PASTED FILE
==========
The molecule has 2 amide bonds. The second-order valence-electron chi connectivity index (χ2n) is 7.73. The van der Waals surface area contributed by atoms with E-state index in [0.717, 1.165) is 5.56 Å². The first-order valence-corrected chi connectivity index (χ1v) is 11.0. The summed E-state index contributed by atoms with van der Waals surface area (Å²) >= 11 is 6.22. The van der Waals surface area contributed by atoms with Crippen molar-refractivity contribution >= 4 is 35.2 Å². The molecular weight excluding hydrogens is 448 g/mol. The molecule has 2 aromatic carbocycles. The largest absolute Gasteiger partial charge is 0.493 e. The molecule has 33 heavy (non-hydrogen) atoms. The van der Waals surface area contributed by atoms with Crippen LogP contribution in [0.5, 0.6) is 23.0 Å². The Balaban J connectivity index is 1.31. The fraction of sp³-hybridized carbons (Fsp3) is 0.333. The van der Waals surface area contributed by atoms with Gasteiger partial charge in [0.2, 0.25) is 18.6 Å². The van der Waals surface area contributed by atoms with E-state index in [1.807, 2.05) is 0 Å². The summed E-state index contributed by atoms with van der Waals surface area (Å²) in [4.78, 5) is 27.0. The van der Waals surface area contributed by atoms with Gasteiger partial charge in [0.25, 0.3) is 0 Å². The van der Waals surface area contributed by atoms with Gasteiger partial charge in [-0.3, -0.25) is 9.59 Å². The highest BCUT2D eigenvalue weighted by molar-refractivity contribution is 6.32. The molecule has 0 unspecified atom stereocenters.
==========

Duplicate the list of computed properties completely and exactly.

The molecule has 2 amide bonds. The second-order valence-electron chi connectivity index (χ2n) is 7.73. The van der Waals surface area contributed by atoms with E-state index in [0.717, 1.165) is 5.56 Å². The first-order valence-corrected chi connectivity index (χ1v) is 11.0. The summed E-state index contributed by atoms with van der Waals surface area (Å²) >= 11 is 6.22. The van der Waals surface area contributed by atoms with Crippen molar-refractivity contribution >= 4 is 35.2 Å². The molecular weight excluding hydrogens is 448 g/mol. The molecule has 2 aromatic carbocycles. The largest absolute Gasteiger partial charge is 0.493 e. The molecule has 33 heavy (non-hydrogen) atoms. The van der Waals surface area contributed by atoms with Crippen LogP contribution in [0.5, 0.6) is 23.0 Å². The Balaban J connectivity index is 1.31. The fraction of sp³-hybridized carbons (Fsp3) is 0.333. The van der Waals surface area contributed by atoms with Gasteiger partial charge in [0.2, 0.25) is 18.6 Å². The van der Waals surface area contributed by atoms with E-state index in [1.807, 2.05) is 0 Å². The summed E-state index contributed by atoms with van der Waals surface area (Å²) in [4.78, 5) is 27.0. The van der Waals surface area contributed by atoms with Gasteiger partial charge in [0.25, 0.3) is 0 Å². The van der Waals surface area contributed by atoms with Gasteiger partial charge in [-0.3, -0.25) is 9.59 Å². The highest BCUT2D eigenvalue weighted by molar-refractivity contribution is 6.32. The molecule has 0 unspecified atom stereocenters.